Green Lantern (Review)

CGI-driven adaptation is a lame mash-up that treads well-worn ground

Jun 17, 2011 at 2:06 pm

Director Martin Campbell (The Mask of Zorro, Casino Royale) forgoes the urban realism of Christopher Nolan’s Batman reboots and the romantic/heroic ideal of Superman for the CG rendering of the otherworldly power of the Lantern and the Ring in his introduction to the origin story behind how a recklessly daring pilot named Hal Jordan (Ryan Reynolds) became the first human member of the Green Lantern Corp.

Like every red-blooded superhero, Jordan has issues living up to the ideal of his father and, after his latest flying mishap (complete with flashbacks to dear old dad’s death), Jordan gets summoned by a dying member of the Corp who has crash-landed on Earth in order to pass on his legacy to a worthy successor. Jordan struggles both on Earth and on the planet Oa (home to the Green Lantern Corp and its immortal guardians) to earn the right to bear the Ring as the Parallex, a rogue guardian who thrives on the power of fear manifested through the color yellow rather than the purer green might of will, aims to suck the life force from Earth with help from a mutating scientist (Peter Sarsgaard) eager to step out of the shadow cast by his own father (Tim Robbins).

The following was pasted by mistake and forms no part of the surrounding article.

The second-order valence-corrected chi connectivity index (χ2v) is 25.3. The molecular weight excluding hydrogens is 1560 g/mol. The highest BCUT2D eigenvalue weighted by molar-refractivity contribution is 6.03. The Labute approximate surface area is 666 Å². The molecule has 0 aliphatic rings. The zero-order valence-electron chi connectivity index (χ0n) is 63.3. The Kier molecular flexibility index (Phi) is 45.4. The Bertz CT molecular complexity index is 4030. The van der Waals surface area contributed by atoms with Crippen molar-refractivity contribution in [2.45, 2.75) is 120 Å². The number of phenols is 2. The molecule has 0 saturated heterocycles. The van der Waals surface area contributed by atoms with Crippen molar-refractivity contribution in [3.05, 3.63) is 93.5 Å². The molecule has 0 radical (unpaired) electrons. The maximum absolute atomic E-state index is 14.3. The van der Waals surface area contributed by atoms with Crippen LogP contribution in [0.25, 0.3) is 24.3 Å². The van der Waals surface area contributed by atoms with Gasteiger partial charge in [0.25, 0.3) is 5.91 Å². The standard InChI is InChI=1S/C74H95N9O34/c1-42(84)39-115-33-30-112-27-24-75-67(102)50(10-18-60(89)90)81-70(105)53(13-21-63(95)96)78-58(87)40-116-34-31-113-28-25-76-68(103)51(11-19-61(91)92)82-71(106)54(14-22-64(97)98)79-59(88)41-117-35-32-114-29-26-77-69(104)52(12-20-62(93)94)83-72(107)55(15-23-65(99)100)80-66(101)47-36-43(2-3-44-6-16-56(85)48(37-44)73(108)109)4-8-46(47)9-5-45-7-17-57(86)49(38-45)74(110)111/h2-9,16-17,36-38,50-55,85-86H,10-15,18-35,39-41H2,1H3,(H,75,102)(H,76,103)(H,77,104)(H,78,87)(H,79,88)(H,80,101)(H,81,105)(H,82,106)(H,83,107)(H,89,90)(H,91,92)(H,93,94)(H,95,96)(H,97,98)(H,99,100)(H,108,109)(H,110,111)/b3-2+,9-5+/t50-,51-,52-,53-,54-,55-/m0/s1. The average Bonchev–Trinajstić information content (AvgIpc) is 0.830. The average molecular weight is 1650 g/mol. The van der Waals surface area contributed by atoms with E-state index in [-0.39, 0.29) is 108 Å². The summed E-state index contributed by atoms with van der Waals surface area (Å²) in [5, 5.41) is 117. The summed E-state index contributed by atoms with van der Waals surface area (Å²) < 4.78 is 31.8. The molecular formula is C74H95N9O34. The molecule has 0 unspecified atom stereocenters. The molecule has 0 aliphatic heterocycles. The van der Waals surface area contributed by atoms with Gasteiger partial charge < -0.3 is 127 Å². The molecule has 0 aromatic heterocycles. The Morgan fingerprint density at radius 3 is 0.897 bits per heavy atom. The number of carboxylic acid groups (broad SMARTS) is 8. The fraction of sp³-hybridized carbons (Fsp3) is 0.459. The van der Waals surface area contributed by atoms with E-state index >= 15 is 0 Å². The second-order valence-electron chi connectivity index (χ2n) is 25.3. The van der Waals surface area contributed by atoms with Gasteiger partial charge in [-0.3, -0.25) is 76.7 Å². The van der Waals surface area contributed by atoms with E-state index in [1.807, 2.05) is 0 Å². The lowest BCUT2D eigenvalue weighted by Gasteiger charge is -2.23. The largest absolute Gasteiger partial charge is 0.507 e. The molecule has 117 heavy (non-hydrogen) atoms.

Instead of boldly going where no comic-book movie has gone before, Green Lantern treads the same well-worn therapeutic path of good over evil, coming across as a paint-by-numbers mash-up of Ghostbusters, one of the Joel Schumacher Batman installments and Fantastic Four: Rise of the Silver Surfer. Grade: D-plus

Opens wide June 17.